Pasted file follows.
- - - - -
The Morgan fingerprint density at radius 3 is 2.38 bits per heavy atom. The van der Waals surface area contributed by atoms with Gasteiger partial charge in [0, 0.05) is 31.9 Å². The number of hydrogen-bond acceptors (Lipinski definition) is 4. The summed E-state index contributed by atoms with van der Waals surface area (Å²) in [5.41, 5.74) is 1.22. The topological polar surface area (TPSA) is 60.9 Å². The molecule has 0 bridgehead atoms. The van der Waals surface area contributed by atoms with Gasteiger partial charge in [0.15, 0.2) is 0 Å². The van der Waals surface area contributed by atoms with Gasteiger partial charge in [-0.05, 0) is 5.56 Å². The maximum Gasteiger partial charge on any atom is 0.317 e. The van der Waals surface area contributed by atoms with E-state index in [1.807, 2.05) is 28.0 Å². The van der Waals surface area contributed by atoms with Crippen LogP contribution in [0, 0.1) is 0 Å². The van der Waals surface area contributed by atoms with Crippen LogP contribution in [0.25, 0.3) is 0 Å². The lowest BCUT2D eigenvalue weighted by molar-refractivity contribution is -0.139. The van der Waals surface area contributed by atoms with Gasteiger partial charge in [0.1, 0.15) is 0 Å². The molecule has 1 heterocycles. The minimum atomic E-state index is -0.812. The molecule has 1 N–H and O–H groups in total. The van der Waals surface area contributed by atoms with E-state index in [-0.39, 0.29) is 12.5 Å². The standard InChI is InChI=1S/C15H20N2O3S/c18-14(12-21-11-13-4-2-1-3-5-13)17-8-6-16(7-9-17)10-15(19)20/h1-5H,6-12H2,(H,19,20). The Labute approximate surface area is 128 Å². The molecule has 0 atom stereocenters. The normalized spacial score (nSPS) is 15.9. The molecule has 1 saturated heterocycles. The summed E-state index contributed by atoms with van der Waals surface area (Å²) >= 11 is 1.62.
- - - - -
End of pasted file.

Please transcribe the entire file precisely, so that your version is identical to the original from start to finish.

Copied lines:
The Morgan fingerprint density at radius 3 is 2.38 bits per heavy atom. The van der Waals surface area contributed by atoms with Gasteiger partial charge in [0, 0.05) is 31.9 Å². The number of hydrogen-bond acceptors (Lipinski definition) is 4. The summed E-state index contributed by atoms with van der Waals surface area (Å²) in [5.41, 5.74) is 1.22. The topological polar surface area (TPSA) is 60.9 Å². The molecule has 0 bridgehead atoms. The van der Waals surface area contributed by atoms with Gasteiger partial charge in [0.15, 0.2) is 0 Å². The van der Waals surface area contributed by atoms with Gasteiger partial charge in [-0.05, 0) is 5.56 Å². The maximum Gasteiger partial charge on any atom is 0.317 e. The van der Waals surface area contributed by atoms with E-state index in [1.807, 2.05) is 28.0 Å². The van der Waals surface area contributed by atoms with Crippen LogP contribution in [0, 0.1) is 0 Å². The van der Waals surface area contributed by atoms with Crippen LogP contribution in [0.25, 0.3) is 0 Å². The lowest BCUT2D eigenvalue weighted by molar-refractivity contribution is -0.139. The van der Waals surface area contributed by atoms with Gasteiger partial charge in [0.1, 0.15) is 0 Å². The molecule has 1 heterocycles. The minimum atomic E-state index is -0.812. The molecule has 1 N–H and O–H groups in total. The van der Waals surface area contributed by atoms with E-state index in [-0.39, 0.29) is 12.5 Å². The standard InChI is InChI=1S/C15H20N2O3S/c18-14(12-21-11-13-4-2-1-3-5-13)17-8-6-16(7-9-17)10-15(19)20/h1-5H,6-12H2,(H,19,20). The Labute approximate surface area is 128 Å². The molecule has 0 atom stereocenters. The normalized spacial score (nSPS) is 15.9. The molecule has 1 saturated heterocycles. The summed E-state index contributed by atoms with van der Waals surface area (Å²) >= 11 is 1.62.